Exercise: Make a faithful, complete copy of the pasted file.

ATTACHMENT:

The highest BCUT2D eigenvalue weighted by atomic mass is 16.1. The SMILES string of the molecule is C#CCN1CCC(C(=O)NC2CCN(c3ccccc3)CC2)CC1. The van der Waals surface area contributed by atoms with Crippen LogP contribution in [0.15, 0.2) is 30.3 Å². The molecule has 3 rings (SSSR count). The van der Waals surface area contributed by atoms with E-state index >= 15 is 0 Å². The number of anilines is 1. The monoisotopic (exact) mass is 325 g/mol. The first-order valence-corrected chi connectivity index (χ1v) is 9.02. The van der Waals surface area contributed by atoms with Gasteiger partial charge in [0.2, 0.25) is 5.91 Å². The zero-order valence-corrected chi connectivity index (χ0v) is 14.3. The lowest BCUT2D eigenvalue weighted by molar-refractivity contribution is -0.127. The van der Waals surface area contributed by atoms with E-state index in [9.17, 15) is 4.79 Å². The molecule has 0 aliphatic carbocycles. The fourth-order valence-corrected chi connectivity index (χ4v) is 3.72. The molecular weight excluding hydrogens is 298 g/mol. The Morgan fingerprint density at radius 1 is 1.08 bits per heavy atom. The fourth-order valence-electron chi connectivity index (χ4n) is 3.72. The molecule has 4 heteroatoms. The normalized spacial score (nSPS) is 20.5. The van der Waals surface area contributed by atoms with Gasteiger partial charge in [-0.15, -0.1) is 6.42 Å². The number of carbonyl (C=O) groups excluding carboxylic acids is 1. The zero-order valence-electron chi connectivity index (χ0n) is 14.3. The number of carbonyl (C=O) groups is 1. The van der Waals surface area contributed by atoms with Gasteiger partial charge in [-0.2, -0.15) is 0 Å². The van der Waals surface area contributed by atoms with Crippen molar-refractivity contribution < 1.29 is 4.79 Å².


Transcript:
The highest BCUT2D eigenvalue weighted by atomic mass is 16.1. The SMILES string of the molecule is C#CCN1CCC(C(=O)NC2CCN(c3ccccc3)CC2)CC1. The van der Waals surface area contributed by atoms with Crippen LogP contribution in [0.15, 0.2) is 30.3 Å². The molecule has 3 rings (SSSR count). The van der Waals surface area contributed by atoms with E-state index >= 15 is 0 Å². The number of anilines is 1. The monoisotopic (exact) mass is 325 g/mol. The first-order valence-corrected chi connectivity index (χ1v) is 9.02. The van der Waals surface area contributed by atoms with Gasteiger partial charge in [0.2, 0.25) is 5.91 Å². The zero-order valence-corrected chi connectivity index (χ0v) is 14.3. The lowest BCUT2D eigenvalue weighted by molar-refractivity contribution is -0.127. The van der Waals surface area contributed by atoms with E-state index in [9.17, 15) is 4.79 Å². The molecule has 0 aliphatic carbocycles. The fourth-order valence-corrected chi connectivity index (χ4v) is 3.72. The molecular weight excluding hydrogens is 298 g/mol. The Morgan fingerprint density at radius 1 is 1.08 bits per heavy atom. The fourth-order valence-electron chi connectivity index (χ4n) is 3.72. The molecule has 4 heteroatoms. The normalized spacial score (nSPS) is 20.5. The van der Waals surface area contributed by atoms with Gasteiger partial charge in [-0.15, -0.1) is 6.42 Å². The number of carbonyl (C=O) groups excluding carboxylic acids is 1. The zero-order valence-electron chi connectivity index (χ0n) is 14.3. The number of carbonyl (C=O) groups is 1. The van der Waals surface area contributed by atoms with Gasteiger partial charge in [-0.2, -0.15) is 0 Å². The van der Waals surface area contributed by atoms with Crippen molar-refractivity contribution < 1.29 is 4.79 Å².